Chromebooks might have better battery life, security, and performance when compared to MacBooks and Windows PCs, but video editing has always been their weakness. That might soon change, though, as Google recently teased a true video editor for Chrome OS during the annual I/O developer conference.
As mentioned at around the 18-minute mark in a “what’s new in Chrome OS” video, Google says it is planning to bring LumaFusion to Chromebooks. This video editor is already quite popular on iOS, yet Google says it has worked closely with the developer of the app to create a “powerful multi-track video editing experience on Android optimized for large screens” on Chrome OS.
“With LumaFusion, Chrome OS users will be able to process multiple 4K media tracks and access a range of audio and video effects such as scaling, rotation, scaling keys, transparency, and more,” said Google in the video.
Google went on in this video to showcase LumaFusion in action. We can see that an individual is using an HP Chromebook, and drags stock media into a timeline in LumaFusion using their fingers. The person then goes on to add a background effect, a title, transitions, and other video effects, too. All of this happens with almost no lag throughout the short segment, though we can’t tell if it has been edited to cut out wait times.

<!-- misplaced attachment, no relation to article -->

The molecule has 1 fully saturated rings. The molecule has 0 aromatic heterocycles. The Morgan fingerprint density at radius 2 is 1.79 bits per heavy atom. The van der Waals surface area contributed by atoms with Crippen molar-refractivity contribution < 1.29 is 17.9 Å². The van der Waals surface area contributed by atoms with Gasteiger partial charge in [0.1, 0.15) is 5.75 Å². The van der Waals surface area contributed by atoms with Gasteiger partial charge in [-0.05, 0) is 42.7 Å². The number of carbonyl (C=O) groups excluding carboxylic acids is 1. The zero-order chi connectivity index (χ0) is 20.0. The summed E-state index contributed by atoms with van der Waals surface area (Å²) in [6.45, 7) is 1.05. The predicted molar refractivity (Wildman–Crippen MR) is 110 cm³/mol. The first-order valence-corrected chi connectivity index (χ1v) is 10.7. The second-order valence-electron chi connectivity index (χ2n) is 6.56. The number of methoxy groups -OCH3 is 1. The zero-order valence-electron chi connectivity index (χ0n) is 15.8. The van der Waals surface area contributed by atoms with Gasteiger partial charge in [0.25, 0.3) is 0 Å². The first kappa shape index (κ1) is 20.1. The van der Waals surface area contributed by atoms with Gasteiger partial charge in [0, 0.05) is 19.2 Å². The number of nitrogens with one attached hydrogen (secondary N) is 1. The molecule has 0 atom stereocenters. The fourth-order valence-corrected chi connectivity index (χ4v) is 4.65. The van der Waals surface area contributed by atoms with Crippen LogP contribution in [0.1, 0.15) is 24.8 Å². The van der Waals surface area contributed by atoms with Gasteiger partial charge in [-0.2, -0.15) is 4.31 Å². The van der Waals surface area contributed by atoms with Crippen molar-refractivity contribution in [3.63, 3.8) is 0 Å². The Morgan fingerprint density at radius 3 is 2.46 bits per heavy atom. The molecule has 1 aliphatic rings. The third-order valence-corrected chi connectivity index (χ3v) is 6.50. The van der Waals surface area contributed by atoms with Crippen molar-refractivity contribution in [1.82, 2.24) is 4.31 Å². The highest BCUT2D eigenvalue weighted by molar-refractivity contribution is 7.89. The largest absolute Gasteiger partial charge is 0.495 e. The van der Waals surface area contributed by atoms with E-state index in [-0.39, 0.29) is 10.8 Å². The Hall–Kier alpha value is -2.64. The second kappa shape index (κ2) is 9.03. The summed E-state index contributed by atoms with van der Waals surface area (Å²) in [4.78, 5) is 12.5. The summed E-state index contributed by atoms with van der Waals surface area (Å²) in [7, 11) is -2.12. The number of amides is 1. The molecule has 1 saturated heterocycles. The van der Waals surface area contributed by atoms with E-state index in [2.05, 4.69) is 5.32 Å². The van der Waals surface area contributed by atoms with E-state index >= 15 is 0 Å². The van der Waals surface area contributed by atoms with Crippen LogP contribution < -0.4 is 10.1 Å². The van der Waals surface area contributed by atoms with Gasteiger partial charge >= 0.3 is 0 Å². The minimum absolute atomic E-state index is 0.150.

As pointed out by Chrome Unboxed, this is one of the many featured apps that Google is highlighting for Chrome OS this year. However, Google did not provide a solid release date for LumaFusion on Chromebooks, just indicating that it is “coming soon.”
LumaFusion coming to Chromebooks helps bridge the gap that many might experience when jumping into the ecosystem for the first time. Google already partnered to bring Steam to Chrome OS, and by bringing a true video editor over to the platform, it can now dip into the creator market that is usually dominated by much higher-end Windows and Mac systems.
Google also announced some other software updates for Chrome OS later this year. Those updates aim to bring Android and Chromebooks closer together with the ability to share photos, stream communication apps, and fast pair accessories between devices.
- These are the apps that have kept me glued to the Quest Pro
- iCloud might be sending your photos to strangers’ computers
- Windows 11 vs. Windows 10: Finally time to upgrade?
- The most common Wi-Fi problems and how to fix them
- Beware — even Mac open-source apps can contain malware